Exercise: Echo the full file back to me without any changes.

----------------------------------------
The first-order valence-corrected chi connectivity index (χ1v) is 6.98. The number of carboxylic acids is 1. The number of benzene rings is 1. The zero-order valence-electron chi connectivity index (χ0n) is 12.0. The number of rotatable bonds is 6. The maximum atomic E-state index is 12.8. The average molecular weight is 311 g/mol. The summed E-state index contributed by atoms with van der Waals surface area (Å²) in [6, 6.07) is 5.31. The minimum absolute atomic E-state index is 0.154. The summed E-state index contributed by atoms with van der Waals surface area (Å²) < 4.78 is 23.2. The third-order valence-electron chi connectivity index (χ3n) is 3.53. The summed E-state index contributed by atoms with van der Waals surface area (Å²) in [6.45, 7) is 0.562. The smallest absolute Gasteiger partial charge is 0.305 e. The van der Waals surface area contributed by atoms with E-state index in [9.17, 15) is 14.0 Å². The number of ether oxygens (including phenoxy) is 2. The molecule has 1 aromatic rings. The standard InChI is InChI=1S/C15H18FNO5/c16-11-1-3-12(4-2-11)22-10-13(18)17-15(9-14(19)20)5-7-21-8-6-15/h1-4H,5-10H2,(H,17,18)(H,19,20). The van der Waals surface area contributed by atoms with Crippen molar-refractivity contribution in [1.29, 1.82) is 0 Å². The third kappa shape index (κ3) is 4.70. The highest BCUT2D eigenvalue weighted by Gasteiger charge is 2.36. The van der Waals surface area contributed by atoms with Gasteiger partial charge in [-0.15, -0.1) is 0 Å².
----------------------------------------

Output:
The first-order valence-corrected chi connectivity index (χ1v) is 6.98. The number of carboxylic acids is 1. The number of benzene rings is 1. The zero-order valence-electron chi connectivity index (χ0n) is 12.0. The number of rotatable bonds is 6. The maximum atomic E-state index is 12.8. The average molecular weight is 311 g/mol. The summed E-state index contributed by atoms with van der Waals surface area (Å²) in [6, 6.07) is 5.31. The minimum absolute atomic E-state index is 0.154. The summed E-state index contributed by atoms with van der Waals surface area (Å²) < 4.78 is 23.2. The third-order valence-electron chi connectivity index (χ3n) is 3.53. The summed E-state index contributed by atoms with van der Waals surface area (Å²) in [6.45, 7) is 0.562. The smallest absolute Gasteiger partial charge is 0.305 e. The van der Waals surface area contributed by atoms with E-state index in [9.17, 15) is 14.0 Å². The number of ether oxygens (including phenoxy) is 2. The molecule has 1 aromatic rings. The standard InChI is InChI=1S/C15H18FNO5/c16-11-1-3-12(4-2-11)22-10-13(18)17-15(9-14(19)20)5-7-21-8-6-15/h1-4H,5-10H2,(H,17,18)(H,19,20). The van der Waals surface area contributed by atoms with Crippen molar-refractivity contribution in [1.29, 1.82) is 0 Å². The third kappa shape index (κ3) is 4.70. The highest BCUT2D eigenvalue weighted by Gasteiger charge is 2.36. The van der Waals surface area contributed by atoms with Gasteiger partial charge in [-0.15, -0.1) is 0 Å².